1 tbsp. butter
4 c chicken stock
3/4 bag frozen corn (equals about 12 ounces)
1/2 c. cream (I used fat-free Half & Half)
12+ cooked cocktail shrimp, peeled and cut into thirds
fresh parsley, chopped

Heat olive oil in a large saucepan. Add chopped onions and cook until they begin to soften. Stir in garlic and butter. Salt onions and garlic and allow to cook until onions are translucent. Add rice to the pot and stir to coat in oil and butter. Toast approximately five minutes prior to adding any liquid - this really brings out the flavor of the rice.
In the meantime, bring 4 cups of chicken stock to a simmer on another burner:

I set my stove up as above, with the chicken stock behind the rice pot. Off to the right, I put my spoon rest. I use a 1/2 cup measuring cup to move stock from the back pot to the front, then set it on the spoon rest when I'm not using it.

Begin by ladling 1/2 cup of chicken stock into the rice. Stir the mixture, then allow the rice to absorb the liquid before ladling in the next 1/2 cup. If you have a good white wine on hand, feel free to substiute one cup of white wine for the first cup of chicken stock. The rice will absorb the wine and take on a more intense flavor.

When you have about a cup of stock left, stir in the frozen corn with the final cup of liquid. Once this round is fully absorbed, stir in cream and shrimp. Salt & pepper to taste, and garnish with fresh parsley.

This risotto came out soooo good. The rice was creamy, the corn was crunchy and delicious, the shrimp were perfectly cooked, and the parsley added a beautiful bright freshness to my bowl. I would definitely make this again. The only bummer was that I didn't have more shrimp! Risotto can easily become a main course when you add meat and vegetables to it, so don't be afraid to experiment.

05 January 2009

Cheeseburgers with Sweet Potato Fries

Dinner tonight was simple, but it was still really good.

I had hamburger patties in the freezer that I bought from the Schwan's truck a while ago that really needed to be used. We haven't had good ol' ground beef in a while, and it's been ages since we made hamburgers, so it seemed like a great idea.

Andrew loved the Cajun burgers at the restaurant I worked at. They just closed last week, so I thought I'd put together something similar for him. I cooked the burgers on my Griddler. I haven't figured out how to change the grill plates yet, so I'm going to have to read up on the website. Luckily, they were correct for grilling, so I didn't have to worry about it tonight!

Back to the Cajun burger...I had leftover sauteed onions in the fridge, so I heated those in the microwave once my burgers were cooked and topped with cheese. I piled the onions on top, then added hot sauce. The only thing missing is the homemade Chipotle barbeque sauce they used to make at The Grill (the restaurant I mentioned).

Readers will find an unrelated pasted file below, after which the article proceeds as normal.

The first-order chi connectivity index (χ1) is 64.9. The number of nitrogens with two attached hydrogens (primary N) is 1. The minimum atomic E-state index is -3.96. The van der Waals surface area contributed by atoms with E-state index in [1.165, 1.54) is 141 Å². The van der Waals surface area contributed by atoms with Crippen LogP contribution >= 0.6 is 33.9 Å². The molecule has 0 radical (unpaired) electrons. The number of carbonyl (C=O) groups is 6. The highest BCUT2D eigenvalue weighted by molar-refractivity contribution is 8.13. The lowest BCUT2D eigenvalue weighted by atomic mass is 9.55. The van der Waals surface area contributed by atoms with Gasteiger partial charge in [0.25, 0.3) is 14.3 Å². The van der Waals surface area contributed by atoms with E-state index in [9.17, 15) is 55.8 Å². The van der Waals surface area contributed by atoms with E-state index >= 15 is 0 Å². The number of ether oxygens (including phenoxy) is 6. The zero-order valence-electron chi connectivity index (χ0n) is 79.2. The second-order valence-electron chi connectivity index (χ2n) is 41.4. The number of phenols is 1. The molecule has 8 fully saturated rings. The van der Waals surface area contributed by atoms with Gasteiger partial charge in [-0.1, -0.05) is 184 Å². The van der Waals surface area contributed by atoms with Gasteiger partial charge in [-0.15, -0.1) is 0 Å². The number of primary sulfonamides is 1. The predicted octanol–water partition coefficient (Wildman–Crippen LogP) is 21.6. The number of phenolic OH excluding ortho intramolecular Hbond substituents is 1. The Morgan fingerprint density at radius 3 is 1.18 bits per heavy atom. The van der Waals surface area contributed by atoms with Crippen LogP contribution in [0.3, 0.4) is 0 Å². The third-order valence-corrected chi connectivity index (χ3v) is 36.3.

I toasted the buns face down in the toaster oven. They got great "grill marks" and looked really cute.

I served dinner with a side of sweet potato fries. I love them salted and topped with honey. Andrew likes them plain, so I just lightly salt them before baking, then pile the salt onto my own once they're on my plate. I drizzled honey over the top, and they tasted like such a treat!

Sweet Potato Fries

2 sweet potatoes, peeled
olive oil
fresh ground salt & pepper
honey (optional)

Chop the sweet potatoes into "fry-like" shapes - wedges would be good too, but I wanted these to cook quickly, so I made them small.

Spread potatoes out on a baking sheet. Toss with olive oil, salt, and pepper. Bake at 400 for 20-30 minutes.

I can never wait long enough for my fries to get crispy, and always end up pulling them out as soon as they're cooked. Oh well, one of these days I'll exercise some willpower and Andrew will get crispy fries!

I attempted to be good - no roll on my burger, a side of roasted brussels sprouts, and two pickles on the side. Granted, the hunk of homemade bread and butter I ate before I made dinner isn't pictured here, but nobody's perfect, right?

04 January 2009

Turkey Pot Pie

I previously posted my mom's super simple recipe for Chicken Pot Pie, but last time I made it, I wasn't able to take a picture.

I have tons of leftovers in my freezer from Christmas Eve dinner, so I'm slowly thawing and reappropriating them as new meals. I had a nice bag of turkey in the freezer - I only used about half the bag for my pot pie, so I'm brainstorming a soup for this weekend.

The pie crust I had in the fridge completely fell apart when I tried to unroll it, so I re-rolled it and slit it into strips, which I then laid across the top. I'm a relatively novice baker, so I've never attempted a woven pie crust before, and I wasn't about to try one at 5:00 on a Sunday night. Oh well, it is what it is, and it tasted fantastic!

Served with a slice of homemade, crusty bread, this was a comforting Sunday dinner that didn't require a ton of work.

Country Crust Bread

I have been really wanting to bake bread, and after lusting after some delicious looking recipes, I finally decided to give Country Crust Bread a try. I got the recipe and method on one of my new favorite blogs - The Way the Cookie Crumbles. I've been reading Bridget's blog like crazy for the past few weeks and she makes baking bread look so easy. I finally took the plunge and tried baking it myself.

You can get the full recipe here. I used two cups of white flour and one cup of wheat flour and opted for the sugar over the honey. My first rise was 40 minutes, the second was 20, and bake time was 42 minutes. I don't have an instant-read thermometer, so I just had to chance it.

The bread came out beautifully - crusty on the outside, wheaty and soft on the inside. I topped it with the homemade butter I made for Christmas...now I can die happy! I will definitely be experimenting with bread baking again very soon.